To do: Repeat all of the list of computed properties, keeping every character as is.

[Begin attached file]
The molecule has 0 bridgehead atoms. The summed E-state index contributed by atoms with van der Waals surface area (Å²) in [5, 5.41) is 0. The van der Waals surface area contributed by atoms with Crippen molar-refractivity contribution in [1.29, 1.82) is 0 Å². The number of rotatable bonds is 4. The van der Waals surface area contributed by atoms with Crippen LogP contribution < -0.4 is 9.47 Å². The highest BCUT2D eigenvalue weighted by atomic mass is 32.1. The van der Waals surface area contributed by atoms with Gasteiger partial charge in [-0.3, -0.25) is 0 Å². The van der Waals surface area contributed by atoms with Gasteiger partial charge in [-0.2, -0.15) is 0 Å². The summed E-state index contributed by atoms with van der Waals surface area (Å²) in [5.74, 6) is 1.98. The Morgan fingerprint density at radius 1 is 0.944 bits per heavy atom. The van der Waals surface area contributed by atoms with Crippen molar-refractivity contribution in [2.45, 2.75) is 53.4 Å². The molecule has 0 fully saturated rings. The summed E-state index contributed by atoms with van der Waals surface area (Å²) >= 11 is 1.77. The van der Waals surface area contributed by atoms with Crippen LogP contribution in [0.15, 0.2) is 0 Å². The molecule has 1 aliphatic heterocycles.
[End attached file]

The molecule has 0 bridgehead atoms. The summed E-state index contributed by atoms with van der Waals surface area (Å²) in [5, 5.41) is 0. The van der Waals surface area contributed by atoms with Crippen molar-refractivity contribution in [1.29, 1.82) is 0 Å². The number of rotatable bonds is 4. The van der Waals surface area contributed by atoms with Crippen LogP contribution < -0.4 is 9.47 Å². The highest BCUT2D eigenvalue weighted by atomic mass is 32.1. The van der Waals surface area contributed by atoms with Gasteiger partial charge in [-0.3, -0.25) is 0 Å². The van der Waals surface area contributed by atoms with Gasteiger partial charge in [-0.2, -0.15) is 0 Å². The summed E-state index contributed by atoms with van der Waals surface area (Å²) in [5.74, 6) is 1.98. The Morgan fingerprint density at radius 1 is 0.944 bits per heavy atom. The van der Waals surface area contributed by atoms with Crippen molar-refractivity contribution in [2.45, 2.75) is 53.4 Å². The molecule has 0 fully saturated rings. The summed E-state index contributed by atoms with van der Waals surface area (Å²) >= 11 is 1.77. The van der Waals surface area contributed by atoms with Crippen LogP contribution in [0.15, 0.2) is 0 Å². The molecule has 1 aliphatic heterocycles.